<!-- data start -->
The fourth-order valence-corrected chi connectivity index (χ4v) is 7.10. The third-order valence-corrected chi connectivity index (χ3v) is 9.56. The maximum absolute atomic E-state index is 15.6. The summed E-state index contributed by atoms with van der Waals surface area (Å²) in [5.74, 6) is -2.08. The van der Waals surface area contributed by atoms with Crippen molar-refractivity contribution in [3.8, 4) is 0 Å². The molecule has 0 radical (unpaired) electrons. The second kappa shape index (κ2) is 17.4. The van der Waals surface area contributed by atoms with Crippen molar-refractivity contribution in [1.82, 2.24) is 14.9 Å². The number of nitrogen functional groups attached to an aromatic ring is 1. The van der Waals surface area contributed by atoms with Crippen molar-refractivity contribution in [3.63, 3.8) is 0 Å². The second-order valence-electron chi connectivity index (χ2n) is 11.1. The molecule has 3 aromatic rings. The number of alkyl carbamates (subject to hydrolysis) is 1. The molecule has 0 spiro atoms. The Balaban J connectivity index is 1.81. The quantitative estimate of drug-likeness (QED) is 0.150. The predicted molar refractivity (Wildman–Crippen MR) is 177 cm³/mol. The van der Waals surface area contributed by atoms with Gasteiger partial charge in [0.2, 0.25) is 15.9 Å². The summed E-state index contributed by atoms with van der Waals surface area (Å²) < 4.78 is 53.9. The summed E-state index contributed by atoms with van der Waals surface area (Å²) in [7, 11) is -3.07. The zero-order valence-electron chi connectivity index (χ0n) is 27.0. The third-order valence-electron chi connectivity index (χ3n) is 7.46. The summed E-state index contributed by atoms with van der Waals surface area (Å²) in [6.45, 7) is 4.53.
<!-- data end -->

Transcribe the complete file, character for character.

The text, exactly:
The fourth-order valence-corrected chi connectivity index (χ4v) is 7.10. The third-order valence-corrected chi connectivity index (χ3v) is 9.56. The maximum absolute atomic E-state index is 15.6. The summed E-state index contributed by atoms with van der Waals surface area (Å²) in [5.74, 6) is -2.08. The van der Waals surface area contributed by atoms with Crippen molar-refractivity contribution in [3.8, 4) is 0 Å². The molecule has 0 radical (unpaired) electrons. The second kappa shape index (κ2) is 17.4. The van der Waals surface area contributed by atoms with Crippen molar-refractivity contribution in [1.82, 2.24) is 14.9 Å². The number of nitrogen functional groups attached to an aromatic ring is 1. The van der Waals surface area contributed by atoms with Crippen molar-refractivity contribution in [3.63, 3.8) is 0 Å². The second-order valence-electron chi connectivity index (χ2n) is 11.1. The molecule has 3 aromatic rings. The number of alkyl carbamates (subject to hydrolysis) is 1. The molecule has 0 spiro atoms. The Balaban J connectivity index is 1.81. The quantitative estimate of drug-likeness (QED) is 0.150. The predicted molar refractivity (Wildman–Crippen MR) is 177 cm³/mol. The van der Waals surface area contributed by atoms with Gasteiger partial charge in [0.2, 0.25) is 15.9 Å². The summed E-state index contributed by atoms with van der Waals surface area (Å²) < 4.78 is 53.9. The summed E-state index contributed by atoms with van der Waals surface area (Å²) in [7, 11) is -3.07. The zero-order valence-electron chi connectivity index (χ0n) is 27.0. The third-order valence-electron chi connectivity index (χ3n) is 7.46. The summed E-state index contributed by atoms with van der Waals surface area (Å²) in [6.45, 7) is 4.53.